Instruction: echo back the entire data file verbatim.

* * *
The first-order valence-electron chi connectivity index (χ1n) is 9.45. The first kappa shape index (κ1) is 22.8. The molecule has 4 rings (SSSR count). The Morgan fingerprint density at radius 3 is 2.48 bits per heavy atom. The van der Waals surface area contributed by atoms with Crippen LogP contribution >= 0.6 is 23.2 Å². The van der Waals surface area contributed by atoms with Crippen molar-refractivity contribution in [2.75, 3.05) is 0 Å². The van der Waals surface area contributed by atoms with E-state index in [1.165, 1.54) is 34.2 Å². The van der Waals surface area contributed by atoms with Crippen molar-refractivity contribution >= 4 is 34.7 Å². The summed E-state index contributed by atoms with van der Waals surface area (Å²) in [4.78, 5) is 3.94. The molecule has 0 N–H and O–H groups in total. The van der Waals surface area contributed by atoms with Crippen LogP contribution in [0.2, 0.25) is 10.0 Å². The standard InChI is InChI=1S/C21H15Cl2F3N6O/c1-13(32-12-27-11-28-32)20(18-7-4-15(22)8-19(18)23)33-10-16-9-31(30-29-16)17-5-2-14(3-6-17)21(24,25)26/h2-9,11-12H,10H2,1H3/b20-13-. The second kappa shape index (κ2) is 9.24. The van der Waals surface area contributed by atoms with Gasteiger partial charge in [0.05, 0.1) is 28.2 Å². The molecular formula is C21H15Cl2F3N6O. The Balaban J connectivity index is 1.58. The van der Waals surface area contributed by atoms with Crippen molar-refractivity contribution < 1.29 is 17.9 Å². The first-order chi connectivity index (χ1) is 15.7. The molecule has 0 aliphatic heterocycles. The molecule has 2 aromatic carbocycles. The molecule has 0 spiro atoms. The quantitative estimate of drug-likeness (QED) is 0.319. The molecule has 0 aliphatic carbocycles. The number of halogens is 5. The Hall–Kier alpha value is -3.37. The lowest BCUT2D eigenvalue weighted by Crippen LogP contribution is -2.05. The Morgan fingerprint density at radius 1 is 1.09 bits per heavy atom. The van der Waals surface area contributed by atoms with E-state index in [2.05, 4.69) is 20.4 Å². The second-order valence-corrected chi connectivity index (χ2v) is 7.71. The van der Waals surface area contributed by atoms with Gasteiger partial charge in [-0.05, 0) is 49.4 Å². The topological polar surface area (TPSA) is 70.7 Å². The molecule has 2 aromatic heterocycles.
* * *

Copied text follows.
The first-order valence-electron chi connectivity index (χ1n) is 9.45. The first kappa shape index (κ1) is 22.8. The molecule has 4 rings (SSSR count). The Morgan fingerprint density at radius 3 is 2.48 bits per heavy atom. The van der Waals surface area contributed by atoms with Crippen LogP contribution >= 0.6 is 23.2 Å². The van der Waals surface area contributed by atoms with Crippen molar-refractivity contribution in [2.75, 3.05) is 0 Å². The van der Waals surface area contributed by atoms with E-state index in [1.165, 1.54) is 34.2 Å². The van der Waals surface area contributed by atoms with Crippen molar-refractivity contribution >= 4 is 34.7 Å². The summed E-state index contributed by atoms with van der Waals surface area (Å²) in [4.78, 5) is 3.94. The molecule has 0 N–H and O–H groups in total. The van der Waals surface area contributed by atoms with Crippen LogP contribution in [0.2, 0.25) is 10.0 Å². The standard InChI is InChI=1S/C21H15Cl2F3N6O/c1-13(32-12-27-11-28-32)20(18-7-4-15(22)8-19(18)23)33-10-16-9-31(30-29-16)17-5-2-14(3-6-17)21(24,25)26/h2-9,11-12H,10H2,1H3/b20-13-. The second kappa shape index (κ2) is 9.24. The van der Waals surface area contributed by atoms with Gasteiger partial charge in [0.05, 0.1) is 28.2 Å². The molecular formula is C21H15Cl2F3N6O. The Balaban J connectivity index is 1.58. The van der Waals surface area contributed by atoms with Crippen molar-refractivity contribution < 1.29 is 17.9 Å². The first-order chi connectivity index (χ1) is 15.7. The molecule has 0 aliphatic heterocycles. The molecule has 2 aromatic carbocycles. The molecule has 0 spiro atoms. The quantitative estimate of drug-likeness (QED) is 0.319. The molecule has 0 aliphatic carbocycles. The number of halogens is 5. The Hall–Kier alpha value is -3.37. The lowest BCUT2D eigenvalue weighted by Crippen LogP contribution is -2.05. The Morgan fingerprint density at radius 1 is 1.09 bits per heavy atom. The van der Waals surface area contributed by atoms with E-state index in [2.05, 4.69) is 20.4 Å². The second-order valence-corrected chi connectivity index (χ2v) is 7.71. The van der Waals surface area contributed by atoms with Gasteiger partial charge in [-0.05, 0) is 49.4 Å². The topological polar surface area (TPSA) is 70.7 Å². The molecule has 2 aromatic heterocycles.